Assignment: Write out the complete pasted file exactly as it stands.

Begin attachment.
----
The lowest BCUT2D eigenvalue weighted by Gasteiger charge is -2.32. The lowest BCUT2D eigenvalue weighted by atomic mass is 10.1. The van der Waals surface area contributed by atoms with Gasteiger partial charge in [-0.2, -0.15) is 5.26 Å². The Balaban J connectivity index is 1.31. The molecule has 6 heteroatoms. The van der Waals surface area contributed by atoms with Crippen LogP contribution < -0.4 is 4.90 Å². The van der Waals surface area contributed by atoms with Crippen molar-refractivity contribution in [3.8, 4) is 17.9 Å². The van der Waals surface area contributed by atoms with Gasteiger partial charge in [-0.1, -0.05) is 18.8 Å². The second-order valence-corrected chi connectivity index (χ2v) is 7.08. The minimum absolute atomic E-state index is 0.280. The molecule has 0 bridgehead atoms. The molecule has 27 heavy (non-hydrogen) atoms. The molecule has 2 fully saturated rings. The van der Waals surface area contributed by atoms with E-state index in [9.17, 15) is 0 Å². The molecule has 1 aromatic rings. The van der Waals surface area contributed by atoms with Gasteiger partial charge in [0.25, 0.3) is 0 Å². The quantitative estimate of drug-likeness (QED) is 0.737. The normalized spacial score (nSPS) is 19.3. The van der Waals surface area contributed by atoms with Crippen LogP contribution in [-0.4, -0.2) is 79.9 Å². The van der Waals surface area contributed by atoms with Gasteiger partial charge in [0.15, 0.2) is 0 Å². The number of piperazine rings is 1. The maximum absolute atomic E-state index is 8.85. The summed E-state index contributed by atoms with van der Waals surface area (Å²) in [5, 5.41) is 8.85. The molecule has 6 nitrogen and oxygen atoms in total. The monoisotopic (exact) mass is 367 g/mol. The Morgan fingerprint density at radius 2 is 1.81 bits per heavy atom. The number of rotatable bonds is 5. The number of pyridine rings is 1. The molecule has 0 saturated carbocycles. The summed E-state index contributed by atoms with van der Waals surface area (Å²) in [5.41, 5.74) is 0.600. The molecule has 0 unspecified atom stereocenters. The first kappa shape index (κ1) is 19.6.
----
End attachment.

The lowest BCUT2D eigenvalue weighted by Gasteiger charge is -2.32. The lowest BCUT2D eigenvalue weighted by atomic mass is 10.1. The van der Waals surface area contributed by atoms with Gasteiger partial charge in [-0.2, -0.15) is 5.26 Å². The Balaban J connectivity index is 1.31. The molecule has 6 heteroatoms. The van der Waals surface area contributed by atoms with Crippen LogP contribution < -0.4 is 4.90 Å². The van der Waals surface area contributed by atoms with Crippen molar-refractivity contribution in [3.8, 4) is 17.9 Å². The van der Waals surface area contributed by atoms with Gasteiger partial charge in [-0.1, -0.05) is 18.8 Å². The second-order valence-corrected chi connectivity index (χ2v) is 7.08. The minimum absolute atomic E-state index is 0.280. The molecule has 0 bridgehead atoms. The molecule has 27 heavy (non-hydrogen) atoms. The molecule has 2 fully saturated rings. The van der Waals surface area contributed by atoms with E-state index in [9.17, 15) is 0 Å². The molecule has 1 aromatic rings. The van der Waals surface area contributed by atoms with Gasteiger partial charge in [0.25, 0.3) is 0 Å². The quantitative estimate of drug-likeness (QED) is 0.737. The normalized spacial score (nSPS) is 19.3. The van der Waals surface area contributed by atoms with Crippen LogP contribution in [-0.4, -0.2) is 79.9 Å². The van der Waals surface area contributed by atoms with Gasteiger partial charge in [0.15, 0.2) is 0 Å². The number of piperazine rings is 1. The maximum absolute atomic E-state index is 8.85. The summed E-state index contributed by atoms with van der Waals surface area (Å²) in [5, 5.41) is 8.85. The molecule has 6 nitrogen and oxygen atoms in total. The monoisotopic (exact) mass is 367 g/mol. The Morgan fingerprint density at radius 2 is 1.81 bits per heavy atom. The number of rotatable bonds is 5. The number of pyridine rings is 1. The molecule has 0 saturated carbocycles. The summed E-state index contributed by atoms with van der Waals surface area (Å²) in [5.41, 5.74) is 0.600. The molecule has 0 unspecified atom stereocenters. The first kappa shape index (κ1) is 19.6.